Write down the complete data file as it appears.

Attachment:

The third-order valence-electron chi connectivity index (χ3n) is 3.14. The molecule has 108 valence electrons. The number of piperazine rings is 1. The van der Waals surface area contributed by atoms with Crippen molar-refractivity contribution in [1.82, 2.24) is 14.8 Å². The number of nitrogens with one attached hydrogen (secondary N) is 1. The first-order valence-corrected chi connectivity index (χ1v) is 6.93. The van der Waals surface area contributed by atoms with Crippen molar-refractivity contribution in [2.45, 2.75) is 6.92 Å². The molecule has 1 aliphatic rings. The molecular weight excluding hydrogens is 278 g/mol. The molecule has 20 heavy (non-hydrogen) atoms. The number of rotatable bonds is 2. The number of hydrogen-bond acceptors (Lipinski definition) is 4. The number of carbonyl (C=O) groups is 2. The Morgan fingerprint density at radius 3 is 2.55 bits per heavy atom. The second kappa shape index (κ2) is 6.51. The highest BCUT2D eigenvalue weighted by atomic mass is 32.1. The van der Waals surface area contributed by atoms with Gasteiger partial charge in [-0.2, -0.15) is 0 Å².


The third-order valence-electron chi connectivity index (χ3n) is 3.14. The molecule has 108 valence electrons. The number of piperazine rings is 1. The van der Waals surface area contributed by atoms with Crippen molar-refractivity contribution in [1.82, 2.24) is 14.8 Å². The number of nitrogens with one attached hydrogen (secondary N) is 1. The first-order valence-corrected chi connectivity index (χ1v) is 6.93. The van der Waals surface area contributed by atoms with Crippen molar-refractivity contribution in [2.45, 2.75) is 6.92 Å². The molecule has 1 aliphatic rings. The molecular weight excluding hydrogens is 278 g/mol. The molecule has 20 heavy (non-hydrogen) atoms. The number of rotatable bonds is 2. The number of hydrogen-bond acceptors (Lipinski definition) is 4. The number of carbonyl (C=O) groups is 2. The Morgan fingerprint density at radius 3 is 2.55 bits per heavy atom. The second kappa shape index (κ2) is 6.51. The highest BCUT2D eigenvalue weighted by atomic mass is 32.1. The van der Waals surface area contributed by atoms with Gasteiger partial charge in [-0.2, -0.15) is 0 Å².